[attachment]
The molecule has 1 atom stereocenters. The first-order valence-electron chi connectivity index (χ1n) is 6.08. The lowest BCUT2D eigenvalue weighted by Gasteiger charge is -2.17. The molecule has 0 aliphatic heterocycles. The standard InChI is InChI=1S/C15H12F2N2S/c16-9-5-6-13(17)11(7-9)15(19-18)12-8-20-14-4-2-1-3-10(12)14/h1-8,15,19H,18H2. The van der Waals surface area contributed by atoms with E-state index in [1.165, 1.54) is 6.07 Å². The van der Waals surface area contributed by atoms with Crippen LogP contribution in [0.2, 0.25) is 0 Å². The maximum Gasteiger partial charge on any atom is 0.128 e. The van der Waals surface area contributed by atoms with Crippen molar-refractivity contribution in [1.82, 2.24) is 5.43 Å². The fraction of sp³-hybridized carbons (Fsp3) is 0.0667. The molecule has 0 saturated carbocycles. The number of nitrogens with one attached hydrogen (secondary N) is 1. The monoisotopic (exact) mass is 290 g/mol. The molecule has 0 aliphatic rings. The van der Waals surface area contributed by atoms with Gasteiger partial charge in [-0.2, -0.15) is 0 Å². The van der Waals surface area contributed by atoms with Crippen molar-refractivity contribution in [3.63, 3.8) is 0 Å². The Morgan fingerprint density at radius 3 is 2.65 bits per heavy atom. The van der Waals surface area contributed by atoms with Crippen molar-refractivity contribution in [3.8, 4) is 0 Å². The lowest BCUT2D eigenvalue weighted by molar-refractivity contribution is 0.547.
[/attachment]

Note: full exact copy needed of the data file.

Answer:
The molecule has 1 atom stereocenters. The first-order valence-electron chi connectivity index (χ1n) is 6.08. The lowest BCUT2D eigenvalue weighted by Gasteiger charge is -2.17. The molecule has 0 aliphatic heterocycles. The standard InChI is InChI=1S/C15H12F2N2S/c16-9-5-6-13(17)11(7-9)15(19-18)12-8-20-14-4-2-1-3-10(12)14/h1-8,15,19H,18H2. The van der Waals surface area contributed by atoms with E-state index in [1.165, 1.54) is 6.07 Å². The van der Waals surface area contributed by atoms with Crippen LogP contribution in [0.2, 0.25) is 0 Å². The maximum Gasteiger partial charge on any atom is 0.128 e. The van der Waals surface area contributed by atoms with Crippen molar-refractivity contribution in [1.82, 2.24) is 5.43 Å². The fraction of sp³-hybridized carbons (Fsp3) is 0.0667. The molecule has 0 saturated carbocycles. The number of nitrogens with one attached hydrogen (secondary N) is 1. The monoisotopic (exact) mass is 290 g/mol. The molecule has 0 aliphatic rings. The van der Waals surface area contributed by atoms with Gasteiger partial charge in [-0.2, -0.15) is 0 Å². The van der Waals surface area contributed by atoms with Crippen molar-refractivity contribution in [3.63, 3.8) is 0 Å². The Morgan fingerprint density at radius 3 is 2.65 bits per heavy atom. The van der Waals surface area contributed by atoms with Crippen molar-refractivity contribution in [3.8, 4) is 0 Å². The lowest BCUT2D eigenvalue weighted by molar-refractivity contribution is 0.547.